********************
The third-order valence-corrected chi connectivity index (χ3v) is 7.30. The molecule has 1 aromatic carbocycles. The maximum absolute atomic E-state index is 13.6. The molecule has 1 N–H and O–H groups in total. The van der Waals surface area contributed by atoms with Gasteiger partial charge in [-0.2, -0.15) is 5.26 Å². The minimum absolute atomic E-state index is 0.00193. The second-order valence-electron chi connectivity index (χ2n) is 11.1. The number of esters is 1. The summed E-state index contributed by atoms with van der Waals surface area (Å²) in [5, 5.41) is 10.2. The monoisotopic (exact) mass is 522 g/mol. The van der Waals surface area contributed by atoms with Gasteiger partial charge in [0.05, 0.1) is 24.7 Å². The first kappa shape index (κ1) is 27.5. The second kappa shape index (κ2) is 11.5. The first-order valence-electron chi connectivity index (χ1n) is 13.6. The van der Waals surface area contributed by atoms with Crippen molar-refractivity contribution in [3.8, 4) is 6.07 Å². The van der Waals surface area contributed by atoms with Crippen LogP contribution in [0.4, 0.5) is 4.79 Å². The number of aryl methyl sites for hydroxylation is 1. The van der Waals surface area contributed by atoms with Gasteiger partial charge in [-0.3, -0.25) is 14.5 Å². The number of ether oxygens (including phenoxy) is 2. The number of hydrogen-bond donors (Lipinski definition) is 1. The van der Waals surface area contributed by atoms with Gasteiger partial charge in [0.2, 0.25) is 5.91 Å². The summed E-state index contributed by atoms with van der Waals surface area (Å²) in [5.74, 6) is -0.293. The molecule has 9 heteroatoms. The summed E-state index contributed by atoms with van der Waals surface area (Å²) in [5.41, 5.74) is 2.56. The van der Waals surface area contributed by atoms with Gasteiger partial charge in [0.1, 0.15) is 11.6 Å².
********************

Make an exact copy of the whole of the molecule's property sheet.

The third-order valence-corrected chi connectivity index (χ3v) is 7.30. The molecule has 1 aromatic carbocycles. The maximum absolute atomic E-state index is 13.6. The molecule has 1 N–H and O–H groups in total. The van der Waals surface area contributed by atoms with Gasteiger partial charge in [-0.2, -0.15) is 5.26 Å². The minimum absolute atomic E-state index is 0.00193. The second-order valence-electron chi connectivity index (χ2n) is 11.1. The number of esters is 1. The summed E-state index contributed by atoms with van der Waals surface area (Å²) in [5, 5.41) is 10.2. The monoisotopic (exact) mass is 522 g/mol. The van der Waals surface area contributed by atoms with Gasteiger partial charge in [0.05, 0.1) is 24.7 Å². The first kappa shape index (κ1) is 27.5. The second kappa shape index (κ2) is 11.5. The first-order valence-electron chi connectivity index (χ1n) is 13.6. The van der Waals surface area contributed by atoms with Crippen molar-refractivity contribution in [3.8, 4) is 6.07 Å². The van der Waals surface area contributed by atoms with Crippen LogP contribution in [0.4, 0.5) is 4.79 Å². The number of aryl methyl sites for hydroxylation is 1. The van der Waals surface area contributed by atoms with Gasteiger partial charge in [-0.3, -0.25) is 14.5 Å². The number of ether oxygens (including phenoxy) is 2. The number of hydrogen-bond donors (Lipinski definition) is 1. The van der Waals surface area contributed by atoms with Gasteiger partial charge in [0.2, 0.25) is 5.91 Å². The summed E-state index contributed by atoms with van der Waals surface area (Å²) in [5.74, 6) is -0.293. The molecule has 9 heteroatoms. The summed E-state index contributed by atoms with van der Waals surface area (Å²) in [5.41, 5.74) is 2.56. The van der Waals surface area contributed by atoms with Gasteiger partial charge in [0.1, 0.15) is 11.6 Å².